Greg Myers completed his ascendance from the forgotten last night. A player who last season added to a reputation for hard luck and injuries batted cleanup against the Cleveland Indians while returning as designated hitter.
Myers was 6-for-11 with eight RBIs and two home runs in three previous games against the Tampa Bay Devil Rays. Last night, when he went 0-for-3 with a walk, marked his fourth consecutive start but his first as the Orioles' cleanup hitter.
His recent tear, however, has done nothing to add to his sense of security. The oldest of four catchers on a transitional team, Myers, 35, figures his days are numbered locally.
"The toughest part is not knowing where you stand," said Myers, whose 14-year career is dotted with three trades. "I don't know any more now than I did" in spring training.
Myers hit consistently this spring and has carried over into a season where he was projected as No. 3 catcher behind Brook Fordyce and rookie Fernando Lunar. He appeared in only one of the first 10 games before receiving a start in last Saturday's day game following a Friday night game.
"I still don't have any idea of how long I'm going to be here," said Myers, who has not approached either manager Mike Hargrove or vice president of baseball operations Syd Thrift for answers. "It would be different if I had a good idea of what my role was here. Last year I knew I was the backup catcher. This year it's a little harder to say. Hopefully, if I do well it will open their eyes to something else."
With first baseman/DH David Segui still recovering from a hamstring twinge, Myers is likely to continue in his role as left-handed designated hitter.
"We are not actively trying to trade Greg Myers," Hargrove said.
While Thrift may no longer be pushing Myers, it's because he cast a net throughout the industry during spring training and has yet to snag any significant interest. Initially intent on obtaining a rostered player in return for Myers, Thrift is unlikely to drop the asking price now that the left-handed hitter has emerged as the Orioles' surprise RBI leader.
The Orioles would also likely assume a piece of Myers' contract, which provides him $1.2 million this season plus a $200,000 option buyout.
"We don't have the luxury of trading an offensive hitter," Thrift said. "He's doing a great job."
Kinkade's waiting game
Mike Kinkade knew if he made the Orioles' 25-man roster out of spring training, he'd spend most games watching from the dugout. That's life as a utility player.
That doesn't mean it has to be easy.
After receiving 58 at-bats in spring training, more than enough to convince the Orioles he could help them at this level, Kinkade had gotten only nine going into last night's series opener against the Cleveland Indians. He made two starts, in left field and at third base. Mostly, he sat and waited. And waited some more.
Kinkade tied outfielder Eugene Kingsale for the club lead in games played this spring with 26. A late slump pulled down his average to .259, but he led the Orioles with five homers and ranked third with 13 RBIs. That was enough to get him to Baltimore, but not necessarily in the lineup.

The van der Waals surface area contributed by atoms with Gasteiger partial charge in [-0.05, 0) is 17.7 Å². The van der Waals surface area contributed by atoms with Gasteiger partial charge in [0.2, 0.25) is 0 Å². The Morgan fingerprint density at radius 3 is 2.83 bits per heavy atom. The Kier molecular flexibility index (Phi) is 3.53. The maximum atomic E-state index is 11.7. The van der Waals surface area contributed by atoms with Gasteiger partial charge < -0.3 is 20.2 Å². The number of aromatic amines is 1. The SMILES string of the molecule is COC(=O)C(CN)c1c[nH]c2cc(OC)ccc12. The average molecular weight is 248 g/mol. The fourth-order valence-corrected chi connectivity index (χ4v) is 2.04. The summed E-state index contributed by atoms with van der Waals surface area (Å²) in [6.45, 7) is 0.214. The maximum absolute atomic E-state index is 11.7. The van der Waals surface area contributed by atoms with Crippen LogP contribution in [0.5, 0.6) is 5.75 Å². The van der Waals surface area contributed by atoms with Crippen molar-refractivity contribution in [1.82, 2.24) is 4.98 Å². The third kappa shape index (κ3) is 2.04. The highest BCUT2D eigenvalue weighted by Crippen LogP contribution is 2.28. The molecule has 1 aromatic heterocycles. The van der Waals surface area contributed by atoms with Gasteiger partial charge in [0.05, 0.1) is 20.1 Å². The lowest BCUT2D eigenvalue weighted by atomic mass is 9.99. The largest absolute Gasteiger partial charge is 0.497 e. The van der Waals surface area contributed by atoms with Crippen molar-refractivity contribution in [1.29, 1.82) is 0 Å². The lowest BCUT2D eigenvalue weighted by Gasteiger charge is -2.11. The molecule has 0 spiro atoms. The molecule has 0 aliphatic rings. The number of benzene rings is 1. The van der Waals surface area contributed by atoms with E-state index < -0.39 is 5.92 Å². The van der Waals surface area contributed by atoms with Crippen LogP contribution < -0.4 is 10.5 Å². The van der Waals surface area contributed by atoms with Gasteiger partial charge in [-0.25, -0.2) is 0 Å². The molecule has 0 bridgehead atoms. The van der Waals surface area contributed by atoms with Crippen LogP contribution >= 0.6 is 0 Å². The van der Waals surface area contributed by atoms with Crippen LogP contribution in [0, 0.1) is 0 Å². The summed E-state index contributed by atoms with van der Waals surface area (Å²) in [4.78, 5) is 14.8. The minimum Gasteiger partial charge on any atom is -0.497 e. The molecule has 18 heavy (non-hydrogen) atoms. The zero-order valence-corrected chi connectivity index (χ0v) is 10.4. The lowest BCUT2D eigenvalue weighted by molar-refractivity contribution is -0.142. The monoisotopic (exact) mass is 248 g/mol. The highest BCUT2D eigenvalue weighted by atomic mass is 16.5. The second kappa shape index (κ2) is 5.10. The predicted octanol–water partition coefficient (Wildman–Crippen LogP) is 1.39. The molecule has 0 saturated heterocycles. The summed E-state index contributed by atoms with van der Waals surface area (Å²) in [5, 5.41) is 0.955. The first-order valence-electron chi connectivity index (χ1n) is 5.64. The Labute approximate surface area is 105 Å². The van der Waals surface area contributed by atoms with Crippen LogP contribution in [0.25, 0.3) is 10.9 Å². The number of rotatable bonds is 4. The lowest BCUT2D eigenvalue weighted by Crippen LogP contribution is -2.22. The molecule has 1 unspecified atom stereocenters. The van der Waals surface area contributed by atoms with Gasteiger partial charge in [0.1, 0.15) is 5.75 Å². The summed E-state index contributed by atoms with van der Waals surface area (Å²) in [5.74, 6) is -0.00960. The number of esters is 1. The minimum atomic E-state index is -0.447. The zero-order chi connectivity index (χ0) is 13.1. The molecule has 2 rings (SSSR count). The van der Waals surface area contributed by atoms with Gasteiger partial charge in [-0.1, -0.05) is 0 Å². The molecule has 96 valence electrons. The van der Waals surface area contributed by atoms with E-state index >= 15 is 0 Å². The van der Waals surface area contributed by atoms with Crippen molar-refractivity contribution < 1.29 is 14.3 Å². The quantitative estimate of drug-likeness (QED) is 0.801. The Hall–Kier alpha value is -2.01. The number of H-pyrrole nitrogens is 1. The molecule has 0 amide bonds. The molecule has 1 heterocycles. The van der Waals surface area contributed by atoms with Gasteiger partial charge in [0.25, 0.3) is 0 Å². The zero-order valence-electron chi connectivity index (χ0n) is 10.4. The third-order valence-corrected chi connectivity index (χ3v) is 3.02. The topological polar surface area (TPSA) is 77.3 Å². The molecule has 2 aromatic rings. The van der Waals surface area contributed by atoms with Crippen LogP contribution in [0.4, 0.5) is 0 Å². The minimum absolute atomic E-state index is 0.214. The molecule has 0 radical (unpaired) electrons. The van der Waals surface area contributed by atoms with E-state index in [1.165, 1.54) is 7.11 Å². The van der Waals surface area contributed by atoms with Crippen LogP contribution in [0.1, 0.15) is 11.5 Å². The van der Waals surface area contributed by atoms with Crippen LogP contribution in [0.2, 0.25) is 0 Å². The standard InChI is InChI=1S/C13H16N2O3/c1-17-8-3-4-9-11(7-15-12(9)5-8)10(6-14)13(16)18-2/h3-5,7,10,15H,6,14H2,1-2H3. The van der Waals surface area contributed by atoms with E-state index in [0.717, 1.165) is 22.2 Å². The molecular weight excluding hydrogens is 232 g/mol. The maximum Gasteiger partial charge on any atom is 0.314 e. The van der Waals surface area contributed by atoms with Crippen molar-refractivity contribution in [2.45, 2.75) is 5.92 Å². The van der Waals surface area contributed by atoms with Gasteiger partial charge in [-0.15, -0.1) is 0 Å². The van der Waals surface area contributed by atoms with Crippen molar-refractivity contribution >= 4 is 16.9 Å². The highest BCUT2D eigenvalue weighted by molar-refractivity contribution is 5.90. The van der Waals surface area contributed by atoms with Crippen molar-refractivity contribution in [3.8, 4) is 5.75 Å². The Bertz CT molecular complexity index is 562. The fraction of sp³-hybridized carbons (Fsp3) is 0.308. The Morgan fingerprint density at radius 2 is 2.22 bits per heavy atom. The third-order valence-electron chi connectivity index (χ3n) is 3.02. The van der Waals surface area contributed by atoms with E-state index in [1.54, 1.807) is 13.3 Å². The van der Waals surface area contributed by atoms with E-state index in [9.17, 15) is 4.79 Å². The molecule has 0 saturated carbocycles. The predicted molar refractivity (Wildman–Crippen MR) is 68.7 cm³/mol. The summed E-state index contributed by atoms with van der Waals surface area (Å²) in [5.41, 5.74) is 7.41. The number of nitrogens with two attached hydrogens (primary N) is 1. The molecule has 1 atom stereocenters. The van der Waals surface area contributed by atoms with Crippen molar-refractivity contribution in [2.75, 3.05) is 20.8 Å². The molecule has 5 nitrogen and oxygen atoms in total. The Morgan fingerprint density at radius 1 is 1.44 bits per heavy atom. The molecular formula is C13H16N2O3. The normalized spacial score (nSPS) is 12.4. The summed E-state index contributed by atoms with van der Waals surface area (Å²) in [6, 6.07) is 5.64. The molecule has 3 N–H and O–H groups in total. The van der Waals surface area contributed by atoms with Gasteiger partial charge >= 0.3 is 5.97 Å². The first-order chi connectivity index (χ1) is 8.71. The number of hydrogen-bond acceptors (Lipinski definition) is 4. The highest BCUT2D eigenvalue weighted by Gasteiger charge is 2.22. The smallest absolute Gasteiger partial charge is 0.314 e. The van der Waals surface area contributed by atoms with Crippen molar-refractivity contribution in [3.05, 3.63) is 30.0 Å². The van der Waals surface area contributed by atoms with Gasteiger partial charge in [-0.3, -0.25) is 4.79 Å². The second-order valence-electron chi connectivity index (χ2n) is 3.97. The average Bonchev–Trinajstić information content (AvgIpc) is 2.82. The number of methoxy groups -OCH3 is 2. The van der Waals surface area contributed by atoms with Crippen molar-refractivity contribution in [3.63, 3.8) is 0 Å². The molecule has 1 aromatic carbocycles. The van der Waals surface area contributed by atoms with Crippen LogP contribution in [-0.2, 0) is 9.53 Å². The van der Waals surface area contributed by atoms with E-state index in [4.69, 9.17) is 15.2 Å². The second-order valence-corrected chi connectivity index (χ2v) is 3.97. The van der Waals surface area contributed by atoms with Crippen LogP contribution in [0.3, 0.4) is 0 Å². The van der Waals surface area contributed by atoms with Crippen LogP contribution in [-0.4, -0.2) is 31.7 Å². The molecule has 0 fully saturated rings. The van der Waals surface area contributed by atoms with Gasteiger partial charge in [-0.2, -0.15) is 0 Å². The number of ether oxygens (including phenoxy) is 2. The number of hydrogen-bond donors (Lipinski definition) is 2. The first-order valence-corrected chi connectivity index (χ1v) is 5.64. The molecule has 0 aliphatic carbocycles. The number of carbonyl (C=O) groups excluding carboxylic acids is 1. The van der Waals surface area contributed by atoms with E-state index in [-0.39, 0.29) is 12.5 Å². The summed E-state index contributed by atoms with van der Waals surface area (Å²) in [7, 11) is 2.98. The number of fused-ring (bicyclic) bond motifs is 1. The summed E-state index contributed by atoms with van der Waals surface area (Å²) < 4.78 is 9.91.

He's mostly been tethered to the bench, even with Jeff Conine and Segui nursing injuries and most of the club mired in a slump so pronounced its collective average stayed below .200 until a few days ago. Hargrove sent him up as a pinch hitter for Delino DeShields in Sunday's game against Tampa Bay, and Kinkade grounded into a double play.
"You can't control when you play and when you don't play," said Kinkade, part of the four-player package obtained from the New York Mets last July for shortstop Mike Bordick. "You've just got to be ready any time they put you in, and that's what I'm trying to do. Hopefully I get some opportunities and some chances, but every team's got utility guys and bench guys. That's part of being on a team."
He got such a chance last night, leading off the seventh inning as a pinch hitter for Cal Ripken, and responded with an infield hit. He then took over at third base.
Even with his sporadic appearances, it beats playing every day in the minors, which Kinkade has been accustomed to doing in the past. He led all Double-A hitters with a .358 average last year and hit .364 in 15 games at Triple-A Rochester before the Orioles called him up on Aug. 21. It was a given that his name would be in the lineup.
"There are times in the past when you're younger and you want to play, but I really wanted to make the team," he said. "And I knew if I made it, it would be as a utility guy. So I'm real happy about that. Now, hopefully, I keep myself ready and get a chance to play."
At least Kinkade has some prior experience to fall back on. He began the 1999 season with the Mets, appearing in 28 games and making only nine starts. The adjustment to part-time duty had been made, though slowly and with some difficulty, before ever wearing an Orioles uniform.
"That was the first time I was ever a bench player and it was tough. I mean, I did not enjoy that at all and I struggled," he said. "This time around I knew what it was going to be like going into it, and I know how hard it is to be a bench guy and pinch hitting and stuff. I'm just trying to keep myself a little more prepared, knowing that role. Hopefully that'll help me, what I went through in '99."
`All right' milestone
The 300th career stolen base for Brady Anderson almost went unnoticed by the Orioles' outfielder.
Anderson was alerted of his milestone, which occurred during the seventh inning of Monday's game, by a member of the public relations staff after he entered the clubhouse. Kevin Behan, the baseball information manager, gave him the news.
"I didn't even know until after the game," said Anderson, who has gotten all but four of those steals with the Orioles.
Asked about its significance, he shrugged and said, "It's all right."